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Janice Rule is a name that’s bound to hit the marquees of the country. That is, if beauty, talent and determination have anything to do with it. When “Goodbye, My Fancy,” the Joan Crawford-Robert Young starrer, was previewed in 1951, the main comment on the preview cards was “Who is she?” They didn’t mean Joan Crawford. Everybody knows who she is. They meant the pretty, well-proportioned teenager who played Bob’s vivacious daughter.

Janice would rather work than eat or go to parties. But that doesn’t mean she’s—stuffy. She’s just ambitious. And truly intense about it.

From the age of five, Janice has had one all-consuming desire—to be a dancer. When she was twelve, to help her family pay for the lessons, she’d baby-sit at night with the neighbors’ children. By the time she was fifteen, she was in show business. In the morning, she’d attend classes at the Glen Ellyn, Illinois, High School; in the afternoon she studied ballet, and at night she worked in three shows at the famous Chez Paree in Chicago. Between shows, she studied her lessons in the back room of the night club surrounded by night club employees. They’d buy her ice cream sodas, and offer to help her with her American History.

In 1948, she got her first break. She went on tour with “High Button Shoes,” which led to a role in the Broadway company of “Miss Liberty.” While in the play, Janice injured her foot and had to take a two-month layoff. It was during this period that she took her first dramatic lessons—with the American Theatre Wing. She was doing a night club routine when Warner Brothers signed her for “Goodbye My Fancy.” They failed to pick up her option after “Starlift,” and M-G-M pounced immediately. At M-G-M, she has appeared with Gig Young and Keenan Wynn in “Holiday for Sinners,” and was co-starred with Peter Lawford in “Rogues’ March.” Big things are planned for her.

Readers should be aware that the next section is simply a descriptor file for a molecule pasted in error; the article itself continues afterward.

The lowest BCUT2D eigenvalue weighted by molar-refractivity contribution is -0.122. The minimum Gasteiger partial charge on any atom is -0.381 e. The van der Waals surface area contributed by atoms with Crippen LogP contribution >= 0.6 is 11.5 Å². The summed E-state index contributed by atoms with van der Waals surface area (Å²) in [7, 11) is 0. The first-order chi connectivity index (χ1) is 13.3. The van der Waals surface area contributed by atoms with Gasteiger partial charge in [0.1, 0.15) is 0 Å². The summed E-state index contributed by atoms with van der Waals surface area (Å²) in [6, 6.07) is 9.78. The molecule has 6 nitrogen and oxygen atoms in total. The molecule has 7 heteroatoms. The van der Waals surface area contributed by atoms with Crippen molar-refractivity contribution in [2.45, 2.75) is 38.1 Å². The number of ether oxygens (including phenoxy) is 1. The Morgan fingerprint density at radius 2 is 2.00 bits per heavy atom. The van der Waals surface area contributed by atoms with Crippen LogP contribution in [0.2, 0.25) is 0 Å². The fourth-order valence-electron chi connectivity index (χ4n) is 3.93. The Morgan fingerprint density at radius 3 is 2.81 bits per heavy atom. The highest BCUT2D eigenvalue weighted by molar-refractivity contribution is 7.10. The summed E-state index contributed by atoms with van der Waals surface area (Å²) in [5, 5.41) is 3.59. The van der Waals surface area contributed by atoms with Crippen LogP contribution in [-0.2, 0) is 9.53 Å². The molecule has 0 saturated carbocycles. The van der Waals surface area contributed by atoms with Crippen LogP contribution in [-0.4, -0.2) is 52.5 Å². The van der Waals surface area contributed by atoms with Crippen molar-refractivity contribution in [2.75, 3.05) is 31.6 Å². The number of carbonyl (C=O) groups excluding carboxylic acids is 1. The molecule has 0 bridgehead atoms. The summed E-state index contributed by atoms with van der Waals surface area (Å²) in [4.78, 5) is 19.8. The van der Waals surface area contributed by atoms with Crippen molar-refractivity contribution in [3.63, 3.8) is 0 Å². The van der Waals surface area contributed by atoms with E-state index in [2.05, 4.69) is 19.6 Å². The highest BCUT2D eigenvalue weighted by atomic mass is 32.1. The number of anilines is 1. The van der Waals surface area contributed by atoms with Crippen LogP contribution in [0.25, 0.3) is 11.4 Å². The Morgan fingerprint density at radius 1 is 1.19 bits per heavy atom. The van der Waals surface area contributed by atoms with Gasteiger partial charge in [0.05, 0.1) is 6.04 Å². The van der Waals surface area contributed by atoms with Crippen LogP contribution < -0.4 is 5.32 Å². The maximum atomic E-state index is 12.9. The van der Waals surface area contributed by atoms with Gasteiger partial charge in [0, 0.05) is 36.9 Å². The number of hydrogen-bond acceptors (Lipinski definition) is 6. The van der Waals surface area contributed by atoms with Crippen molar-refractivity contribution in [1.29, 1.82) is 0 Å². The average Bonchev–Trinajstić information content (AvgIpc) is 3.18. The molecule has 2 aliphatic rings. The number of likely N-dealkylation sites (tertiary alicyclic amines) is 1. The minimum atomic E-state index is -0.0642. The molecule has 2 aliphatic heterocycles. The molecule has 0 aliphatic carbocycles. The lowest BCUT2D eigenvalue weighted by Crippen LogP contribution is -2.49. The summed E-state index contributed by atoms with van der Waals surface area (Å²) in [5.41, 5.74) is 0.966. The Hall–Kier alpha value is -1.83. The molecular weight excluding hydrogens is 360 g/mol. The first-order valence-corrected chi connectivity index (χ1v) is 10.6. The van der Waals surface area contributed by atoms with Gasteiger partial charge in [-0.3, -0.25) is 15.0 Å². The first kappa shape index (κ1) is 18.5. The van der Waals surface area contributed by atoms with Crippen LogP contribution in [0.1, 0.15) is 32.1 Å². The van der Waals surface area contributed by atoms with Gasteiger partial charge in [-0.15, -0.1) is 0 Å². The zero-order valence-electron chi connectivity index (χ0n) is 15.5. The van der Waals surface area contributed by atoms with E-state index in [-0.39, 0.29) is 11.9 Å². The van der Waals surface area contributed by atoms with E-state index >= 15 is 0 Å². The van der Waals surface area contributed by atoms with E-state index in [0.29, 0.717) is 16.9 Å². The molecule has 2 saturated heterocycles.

Janice lives in an enormous one-room studio in Laurel Canyon, in Hollywood. One wall of the room is completely mirrored. “I’m not an egotist,” she says, “put if I wake up in the middle of the night with a ballet idea I can practice it then and there.” Janice’s name is rarely, if ever, in the Hollywood gossip columns. She’s much too career-minded for dating right now. She claims she is anemic and eats quantities of steak and liver. She also claims she is allergic to sunshine, and an amusing sight at the studio lot is Janice dodging from shadow to shadow of the sound stages. She has probably the most beautiful skin of any actress in Hollywood. She doesn’t like to be “fussed over” by studio people. She spends almost every evening at the Arthur Kennedy Little Theatre Group, reading scenes, working on choreography and acting in plays. If she’s not there she’s at a neighborhood movie. She loves movies.

(Born: Cincinnati, Ohio, Aug. 15, 1932. Height: 5 5½. Weight: 112. Hair: auburn. Eyes: green.)

Arthur Franz gave such an outstanding performance as the psychologically disturbed killer in Stanley Kramer’s “The Sniper” that he is today one of the most talked about actors in Hollywood. Producer Kramer rushed him immediately into “Eight Iron Men.” Arthur—shy and gentle—was a little worried over his success as a killer. “Do I look like a killer?” he’d keep asking his wife. “I think I look normal.”

The Franzes, with their little three-year-old daughter, Melissa, live very conservatively in a Westwood apartment. His extravagance is dabbling in photography and he has one room with an expensive developing and printing apparatus. This time last year Arthur was waiting on tables at a Highland Avenue restaurant in Hollywood, trying to help make a living for his family between picture parts. Although he had been an actor for eight years on Broadway, and had had several minor roles in films, his big break didn’t come until he was picked for the lead in “The Sniper.” From now on, it should be smooth sailing, and ho tables, for Arthur.